So my current status is:
Official acceptances - 1 psych, 1 marketing
Waitlists - 1 psych (almost assuredly will become a rejection)
Rejections - 3 psych
Interviews scheduled - 1 marketing
Interviews done with no follow up yet - 3 marketing
Withdrawals - 2 psych (was 1 acceptance, 1 shortlist)
No contact - 3 psych (2 almost assuredly rejections), 2 marketing (both in play, I believe)

Oh, and the update on the thesis front - all hope is not lost; adding an additional moderating variable appears to make the model at least possibly reasonable.

Wednesday, February 16, 2011

Developments Du Jour

(1) Unofficial acceptance to a Big 10 psychology program from my potential advisor (I had interviewed with her a couple weeks ago on the phone.)  This helps salve my ego from the Northwestern and Ohio State rejections. 

(2) Email alerting me to a phone interview with a different Big 10 marketing program.

(3) Initial data analysis from my thesis experiment is not promising.  I hope I do not have to figure out a way to elaborate on the statement "It didn't work" for a gazillion pages, but it may come to that.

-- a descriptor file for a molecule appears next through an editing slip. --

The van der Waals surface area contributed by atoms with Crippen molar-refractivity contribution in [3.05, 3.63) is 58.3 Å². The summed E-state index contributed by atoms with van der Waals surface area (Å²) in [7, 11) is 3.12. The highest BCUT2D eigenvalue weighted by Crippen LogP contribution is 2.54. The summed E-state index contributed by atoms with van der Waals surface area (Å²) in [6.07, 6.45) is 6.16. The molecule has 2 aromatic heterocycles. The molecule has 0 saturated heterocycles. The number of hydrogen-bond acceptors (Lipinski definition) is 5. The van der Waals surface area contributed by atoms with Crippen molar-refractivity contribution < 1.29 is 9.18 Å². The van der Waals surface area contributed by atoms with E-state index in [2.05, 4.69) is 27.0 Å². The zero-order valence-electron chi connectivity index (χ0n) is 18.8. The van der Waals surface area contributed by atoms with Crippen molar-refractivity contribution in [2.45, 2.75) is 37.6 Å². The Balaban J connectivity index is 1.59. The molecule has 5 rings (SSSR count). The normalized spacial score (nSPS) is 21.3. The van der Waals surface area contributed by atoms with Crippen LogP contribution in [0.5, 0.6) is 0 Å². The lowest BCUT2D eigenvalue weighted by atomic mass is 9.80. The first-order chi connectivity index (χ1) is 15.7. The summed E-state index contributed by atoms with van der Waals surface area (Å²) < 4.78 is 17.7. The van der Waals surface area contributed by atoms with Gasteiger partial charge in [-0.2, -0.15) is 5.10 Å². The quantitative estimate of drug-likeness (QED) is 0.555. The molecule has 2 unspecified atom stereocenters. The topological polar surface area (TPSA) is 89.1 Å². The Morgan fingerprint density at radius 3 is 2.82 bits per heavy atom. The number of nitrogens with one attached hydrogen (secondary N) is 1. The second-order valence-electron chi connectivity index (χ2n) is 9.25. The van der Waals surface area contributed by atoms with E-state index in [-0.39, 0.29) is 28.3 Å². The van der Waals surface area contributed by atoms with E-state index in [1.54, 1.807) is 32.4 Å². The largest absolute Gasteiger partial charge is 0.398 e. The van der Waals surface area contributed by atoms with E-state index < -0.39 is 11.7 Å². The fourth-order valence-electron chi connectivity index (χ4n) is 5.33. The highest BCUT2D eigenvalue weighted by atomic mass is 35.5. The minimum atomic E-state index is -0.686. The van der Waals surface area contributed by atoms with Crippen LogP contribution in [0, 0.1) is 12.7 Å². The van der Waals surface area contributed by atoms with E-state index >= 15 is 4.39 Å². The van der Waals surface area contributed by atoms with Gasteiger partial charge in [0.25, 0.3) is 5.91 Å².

(4) Campbell's savory chicken and brown rice soup isn't half bad by the standards of canned soup.

Tuesday, February 15, 2011

Political Ideology and Social Psychologists

I have really been enjoying the discussion about Jonathan Haidt's presentation at the Society for Personality and Social Psychology about the astonishingly lack of conservatives (and really, any form of non liberal) within the ranks of academic social psychologists.  I first read about this presentation at Megan McArdle's blog in a post about the liberal slant of academia (responding to this NY Times article about Haidt's talk), and she published a follow-up post today